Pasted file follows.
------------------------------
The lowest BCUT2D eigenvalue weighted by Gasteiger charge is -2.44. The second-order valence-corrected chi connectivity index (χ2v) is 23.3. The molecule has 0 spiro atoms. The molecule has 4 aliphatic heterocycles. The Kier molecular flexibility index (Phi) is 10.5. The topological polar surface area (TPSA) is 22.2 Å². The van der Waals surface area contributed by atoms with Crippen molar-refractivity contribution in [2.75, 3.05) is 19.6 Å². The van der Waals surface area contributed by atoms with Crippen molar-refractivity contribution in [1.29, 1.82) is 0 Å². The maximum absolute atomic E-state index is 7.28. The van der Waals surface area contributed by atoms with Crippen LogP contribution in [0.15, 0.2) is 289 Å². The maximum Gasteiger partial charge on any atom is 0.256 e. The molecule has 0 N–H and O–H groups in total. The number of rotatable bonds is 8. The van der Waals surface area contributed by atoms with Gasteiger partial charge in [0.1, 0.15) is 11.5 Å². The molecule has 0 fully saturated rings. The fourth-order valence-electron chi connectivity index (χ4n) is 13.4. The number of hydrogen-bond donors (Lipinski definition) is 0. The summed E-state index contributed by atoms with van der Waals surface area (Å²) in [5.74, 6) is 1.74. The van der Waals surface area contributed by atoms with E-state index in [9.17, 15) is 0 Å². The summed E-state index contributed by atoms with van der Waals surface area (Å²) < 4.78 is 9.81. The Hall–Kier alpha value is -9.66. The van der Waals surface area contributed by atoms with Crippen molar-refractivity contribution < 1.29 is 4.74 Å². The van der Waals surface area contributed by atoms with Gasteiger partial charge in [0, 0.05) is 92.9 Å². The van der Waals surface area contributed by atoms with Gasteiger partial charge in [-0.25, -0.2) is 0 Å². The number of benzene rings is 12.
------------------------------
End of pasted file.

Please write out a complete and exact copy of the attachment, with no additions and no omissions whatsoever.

The lowest BCUT2D eigenvalue weighted by Gasteiger charge is -2.44. The second-order valence-corrected chi connectivity index (χ2v) is 23.3. The molecule has 0 spiro atoms. The molecule has 4 aliphatic heterocycles. The Kier molecular flexibility index (Phi) is 10.5. The topological polar surface area (TPSA) is 22.2 Å². The van der Waals surface area contributed by atoms with Crippen molar-refractivity contribution in [2.75, 3.05) is 19.6 Å². The van der Waals surface area contributed by atoms with Crippen molar-refractivity contribution in [1.29, 1.82) is 0 Å². The maximum absolute atomic E-state index is 7.28. The van der Waals surface area contributed by atoms with Crippen LogP contribution in [0.15, 0.2) is 289 Å². The maximum Gasteiger partial charge on any atom is 0.256 e. The molecule has 0 N–H and O–H groups in total. The number of rotatable bonds is 8. The van der Waals surface area contributed by atoms with Gasteiger partial charge in [0.1, 0.15) is 11.5 Å². The molecule has 0 fully saturated rings. The fourth-order valence-electron chi connectivity index (χ4n) is 13.4. The number of hydrogen-bond donors (Lipinski definition) is 0. The summed E-state index contributed by atoms with van der Waals surface area (Å²) in [5.74, 6) is 1.74. The van der Waals surface area contributed by atoms with E-state index in [9.17, 15) is 0 Å². The summed E-state index contributed by atoms with van der Waals surface area (Å²) < 4.78 is 9.81. The Hall–Kier alpha value is -9.66. The van der Waals surface area contributed by atoms with Crippen molar-refractivity contribution < 1.29 is 4.74 Å². The van der Waals surface area contributed by atoms with Gasteiger partial charge in [0, 0.05) is 92.9 Å². The van der Waals surface area contributed by atoms with Gasteiger partial charge in [-0.25, -0.2) is 0 Å². The number of benzene rings is 12.